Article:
The exercises are quite fascinating. You can read more about them at http://www.traumaprevention.com. They’re quite simple – a bunch of easy exercises designed to tire the psoas and surrounding muscles so that you can shake and relieve tension. It feels quite nice and comforting once you get used to the strangeness of it. The psoas has been called the “fight or flight” muscle. It runs up from our lower backs, up through our hip girdle and down through the inside of our thighs. Allowing the body to tremor helps release the mass amounts of tension that get stored in this muscle. I am quietly hopeful – I’ve only been doing them for a month – that they will assist me in dealing physically with trauma in a way that talk therapy has been unable to turn around on its own. It feels nice to have this portable destressor at my fingertips. And I don’t know if it’s a coincidence but I had a pain-free period most recently, with no need for Panadol in sight.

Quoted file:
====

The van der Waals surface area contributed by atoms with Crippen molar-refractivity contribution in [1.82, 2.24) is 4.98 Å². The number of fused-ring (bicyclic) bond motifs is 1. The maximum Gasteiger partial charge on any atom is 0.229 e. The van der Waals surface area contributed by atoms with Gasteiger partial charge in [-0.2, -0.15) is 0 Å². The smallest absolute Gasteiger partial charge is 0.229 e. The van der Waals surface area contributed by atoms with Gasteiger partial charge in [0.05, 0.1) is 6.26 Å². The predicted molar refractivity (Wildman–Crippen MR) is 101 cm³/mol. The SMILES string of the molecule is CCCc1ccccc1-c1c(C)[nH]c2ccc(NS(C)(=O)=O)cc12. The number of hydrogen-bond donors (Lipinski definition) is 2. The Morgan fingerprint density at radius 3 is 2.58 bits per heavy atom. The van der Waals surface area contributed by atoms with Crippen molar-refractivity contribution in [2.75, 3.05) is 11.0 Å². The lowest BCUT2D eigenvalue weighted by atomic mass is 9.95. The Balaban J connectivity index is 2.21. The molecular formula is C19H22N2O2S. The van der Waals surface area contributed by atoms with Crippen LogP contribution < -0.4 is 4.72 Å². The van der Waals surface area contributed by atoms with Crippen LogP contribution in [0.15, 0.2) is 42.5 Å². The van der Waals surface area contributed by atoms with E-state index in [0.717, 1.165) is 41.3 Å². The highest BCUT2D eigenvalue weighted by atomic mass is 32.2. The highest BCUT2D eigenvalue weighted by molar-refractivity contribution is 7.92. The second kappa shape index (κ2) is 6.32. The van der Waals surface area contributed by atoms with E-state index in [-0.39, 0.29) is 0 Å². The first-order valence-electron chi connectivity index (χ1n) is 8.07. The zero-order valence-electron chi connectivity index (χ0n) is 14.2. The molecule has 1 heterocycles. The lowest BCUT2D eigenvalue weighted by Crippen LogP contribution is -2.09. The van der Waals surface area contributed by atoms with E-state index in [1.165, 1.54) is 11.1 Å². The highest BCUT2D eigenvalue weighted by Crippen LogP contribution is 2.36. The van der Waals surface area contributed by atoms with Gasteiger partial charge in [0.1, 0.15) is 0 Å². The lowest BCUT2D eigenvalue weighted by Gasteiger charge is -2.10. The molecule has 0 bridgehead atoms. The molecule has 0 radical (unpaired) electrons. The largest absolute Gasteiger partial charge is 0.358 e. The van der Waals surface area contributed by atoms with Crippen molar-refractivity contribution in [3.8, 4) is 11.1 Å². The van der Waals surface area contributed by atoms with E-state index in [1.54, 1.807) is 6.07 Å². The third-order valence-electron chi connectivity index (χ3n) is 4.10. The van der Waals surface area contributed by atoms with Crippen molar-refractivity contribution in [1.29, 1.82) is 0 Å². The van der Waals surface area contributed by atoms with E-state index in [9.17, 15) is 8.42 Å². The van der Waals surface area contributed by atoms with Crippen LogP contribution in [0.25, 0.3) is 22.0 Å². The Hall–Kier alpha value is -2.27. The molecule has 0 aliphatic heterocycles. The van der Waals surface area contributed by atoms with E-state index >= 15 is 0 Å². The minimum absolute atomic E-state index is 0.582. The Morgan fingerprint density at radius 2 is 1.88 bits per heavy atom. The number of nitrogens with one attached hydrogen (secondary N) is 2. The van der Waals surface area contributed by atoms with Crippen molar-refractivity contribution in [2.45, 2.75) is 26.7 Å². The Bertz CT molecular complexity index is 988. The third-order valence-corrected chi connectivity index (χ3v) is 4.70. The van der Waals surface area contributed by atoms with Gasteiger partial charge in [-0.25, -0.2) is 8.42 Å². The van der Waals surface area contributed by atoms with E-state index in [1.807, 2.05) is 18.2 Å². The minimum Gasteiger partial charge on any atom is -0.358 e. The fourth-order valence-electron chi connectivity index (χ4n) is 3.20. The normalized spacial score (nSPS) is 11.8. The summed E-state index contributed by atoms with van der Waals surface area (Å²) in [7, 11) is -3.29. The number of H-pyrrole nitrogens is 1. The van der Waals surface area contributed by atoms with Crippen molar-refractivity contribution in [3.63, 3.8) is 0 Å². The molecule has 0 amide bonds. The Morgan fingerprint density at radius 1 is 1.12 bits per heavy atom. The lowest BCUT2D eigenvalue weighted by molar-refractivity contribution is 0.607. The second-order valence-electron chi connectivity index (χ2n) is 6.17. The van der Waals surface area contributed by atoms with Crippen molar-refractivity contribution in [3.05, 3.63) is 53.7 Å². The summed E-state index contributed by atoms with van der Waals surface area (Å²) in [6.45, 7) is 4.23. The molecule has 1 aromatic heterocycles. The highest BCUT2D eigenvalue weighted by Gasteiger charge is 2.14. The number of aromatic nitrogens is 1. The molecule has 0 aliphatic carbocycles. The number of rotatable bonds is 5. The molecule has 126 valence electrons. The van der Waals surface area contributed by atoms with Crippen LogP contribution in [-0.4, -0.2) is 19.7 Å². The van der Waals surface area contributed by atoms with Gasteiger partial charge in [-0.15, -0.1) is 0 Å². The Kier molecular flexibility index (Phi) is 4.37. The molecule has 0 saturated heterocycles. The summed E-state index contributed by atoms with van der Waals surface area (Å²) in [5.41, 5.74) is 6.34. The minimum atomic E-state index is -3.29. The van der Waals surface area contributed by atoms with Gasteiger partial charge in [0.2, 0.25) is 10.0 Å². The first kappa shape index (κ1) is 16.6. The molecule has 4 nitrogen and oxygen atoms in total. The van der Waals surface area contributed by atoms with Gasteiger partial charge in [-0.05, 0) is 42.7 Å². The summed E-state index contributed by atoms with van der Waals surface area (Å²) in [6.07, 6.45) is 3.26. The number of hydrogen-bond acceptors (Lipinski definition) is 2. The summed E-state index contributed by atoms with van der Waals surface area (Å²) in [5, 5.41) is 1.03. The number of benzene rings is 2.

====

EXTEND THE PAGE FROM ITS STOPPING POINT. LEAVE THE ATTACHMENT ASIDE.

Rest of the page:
Geez, sorry for the ramble. Trauma releasing exercises are my new favourite thing 😉 And just for future reference in case you’re interested in pursuing it further, the easiest way to get the DVD is as a digital download for 20 bucks at http://www.namastepublishing.com/products/digital-download/revolutionary-trauma-release-process-real-time/DB01-TRTRE